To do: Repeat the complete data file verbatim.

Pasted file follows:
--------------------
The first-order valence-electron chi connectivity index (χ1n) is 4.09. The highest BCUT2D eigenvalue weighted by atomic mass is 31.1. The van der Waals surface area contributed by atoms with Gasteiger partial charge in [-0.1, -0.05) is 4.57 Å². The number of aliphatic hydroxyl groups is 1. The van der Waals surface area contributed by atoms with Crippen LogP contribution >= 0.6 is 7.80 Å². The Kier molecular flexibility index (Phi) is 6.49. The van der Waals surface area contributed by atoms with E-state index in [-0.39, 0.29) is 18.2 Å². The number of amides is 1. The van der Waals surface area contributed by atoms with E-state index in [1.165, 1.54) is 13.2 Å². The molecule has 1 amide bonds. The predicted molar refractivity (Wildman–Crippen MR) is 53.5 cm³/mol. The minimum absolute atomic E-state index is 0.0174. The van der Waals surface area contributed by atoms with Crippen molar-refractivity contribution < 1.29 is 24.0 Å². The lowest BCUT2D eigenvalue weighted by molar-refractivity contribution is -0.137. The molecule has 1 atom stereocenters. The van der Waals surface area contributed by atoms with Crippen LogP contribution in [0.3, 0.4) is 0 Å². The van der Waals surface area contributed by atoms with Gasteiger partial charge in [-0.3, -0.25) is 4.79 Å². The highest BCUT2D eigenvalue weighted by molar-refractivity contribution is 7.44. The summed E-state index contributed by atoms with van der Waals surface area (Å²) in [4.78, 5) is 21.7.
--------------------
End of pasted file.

The first-order valence-electron chi connectivity index (χ1n) is 4.09. The highest BCUT2D eigenvalue weighted by atomic mass is 31.1. The van der Waals surface area contributed by atoms with Gasteiger partial charge in [-0.1, -0.05) is 4.57 Å². The number of aliphatic hydroxyl groups is 1. The van der Waals surface area contributed by atoms with Crippen LogP contribution >= 0.6 is 7.80 Å². The Kier molecular flexibility index (Phi) is 6.49. The van der Waals surface area contributed by atoms with E-state index in [-0.39, 0.29) is 18.2 Å². The number of amides is 1. The van der Waals surface area contributed by atoms with E-state index in [1.165, 1.54) is 13.2 Å². The molecule has 1 amide bonds. The predicted molar refractivity (Wildman–Crippen MR) is 53.5 cm³/mol. The minimum absolute atomic E-state index is 0.0174. The van der Waals surface area contributed by atoms with Crippen molar-refractivity contribution < 1.29 is 24.0 Å². The lowest BCUT2D eigenvalue weighted by molar-refractivity contribution is -0.137. The molecule has 1 atom stereocenters. The van der Waals surface area contributed by atoms with Crippen LogP contribution in [0.3, 0.4) is 0 Å². The van der Waals surface area contributed by atoms with Gasteiger partial charge in [-0.3, -0.25) is 4.79 Å². The highest BCUT2D eigenvalue weighted by molar-refractivity contribution is 7.44. The summed E-state index contributed by atoms with van der Waals surface area (Å²) in [4.78, 5) is 21.7.